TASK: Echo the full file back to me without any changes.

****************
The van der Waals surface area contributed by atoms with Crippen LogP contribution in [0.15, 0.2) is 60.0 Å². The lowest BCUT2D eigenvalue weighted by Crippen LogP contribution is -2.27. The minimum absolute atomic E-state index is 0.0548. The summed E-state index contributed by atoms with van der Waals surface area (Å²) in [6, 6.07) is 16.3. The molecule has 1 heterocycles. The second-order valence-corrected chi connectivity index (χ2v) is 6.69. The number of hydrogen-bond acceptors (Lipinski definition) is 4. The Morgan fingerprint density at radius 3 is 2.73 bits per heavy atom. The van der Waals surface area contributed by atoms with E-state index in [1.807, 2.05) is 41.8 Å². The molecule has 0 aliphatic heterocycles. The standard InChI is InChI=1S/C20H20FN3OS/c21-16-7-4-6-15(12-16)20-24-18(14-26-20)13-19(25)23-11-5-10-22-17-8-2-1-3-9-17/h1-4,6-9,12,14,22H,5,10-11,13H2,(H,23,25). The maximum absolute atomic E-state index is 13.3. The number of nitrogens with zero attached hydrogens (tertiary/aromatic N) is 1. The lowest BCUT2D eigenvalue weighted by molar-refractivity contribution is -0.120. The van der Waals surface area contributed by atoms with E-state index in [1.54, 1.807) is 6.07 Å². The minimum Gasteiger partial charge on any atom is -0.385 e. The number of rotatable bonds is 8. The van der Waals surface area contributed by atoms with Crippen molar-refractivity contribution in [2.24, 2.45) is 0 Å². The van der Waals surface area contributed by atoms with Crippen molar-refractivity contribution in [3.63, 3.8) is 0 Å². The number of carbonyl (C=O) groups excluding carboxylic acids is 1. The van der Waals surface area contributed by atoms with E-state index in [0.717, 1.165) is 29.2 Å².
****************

The van der Waals surface area contributed by atoms with Crippen LogP contribution in [0.15, 0.2) is 60.0 Å². The lowest BCUT2D eigenvalue weighted by Crippen LogP contribution is -2.27. The minimum absolute atomic E-state index is 0.0548. The summed E-state index contributed by atoms with van der Waals surface area (Å²) in [6, 6.07) is 16.3. The molecule has 1 heterocycles. The second-order valence-corrected chi connectivity index (χ2v) is 6.69. The number of hydrogen-bond acceptors (Lipinski definition) is 4. The Morgan fingerprint density at radius 3 is 2.73 bits per heavy atom. The van der Waals surface area contributed by atoms with E-state index in [1.807, 2.05) is 41.8 Å². The molecule has 0 aliphatic heterocycles. The standard InChI is InChI=1S/C20H20FN3OS/c21-16-7-4-6-15(12-16)20-24-18(14-26-20)13-19(25)23-11-5-10-22-17-8-2-1-3-9-17/h1-4,6-9,12,14,22H,5,10-11,13H2,(H,23,25). The maximum absolute atomic E-state index is 13.3. The number of nitrogens with zero attached hydrogens (tertiary/aromatic N) is 1. The lowest BCUT2D eigenvalue weighted by molar-refractivity contribution is -0.120. The van der Waals surface area contributed by atoms with E-state index in [1.54, 1.807) is 6.07 Å². The minimum Gasteiger partial charge on any atom is -0.385 e. The number of rotatable bonds is 8. The van der Waals surface area contributed by atoms with Crippen molar-refractivity contribution in [2.24, 2.45) is 0 Å². The van der Waals surface area contributed by atoms with Crippen molar-refractivity contribution in [3.63, 3.8) is 0 Å². The number of carbonyl (C=O) groups excluding carboxylic acids is 1. The van der Waals surface area contributed by atoms with E-state index in [0.717, 1.165) is 29.2 Å².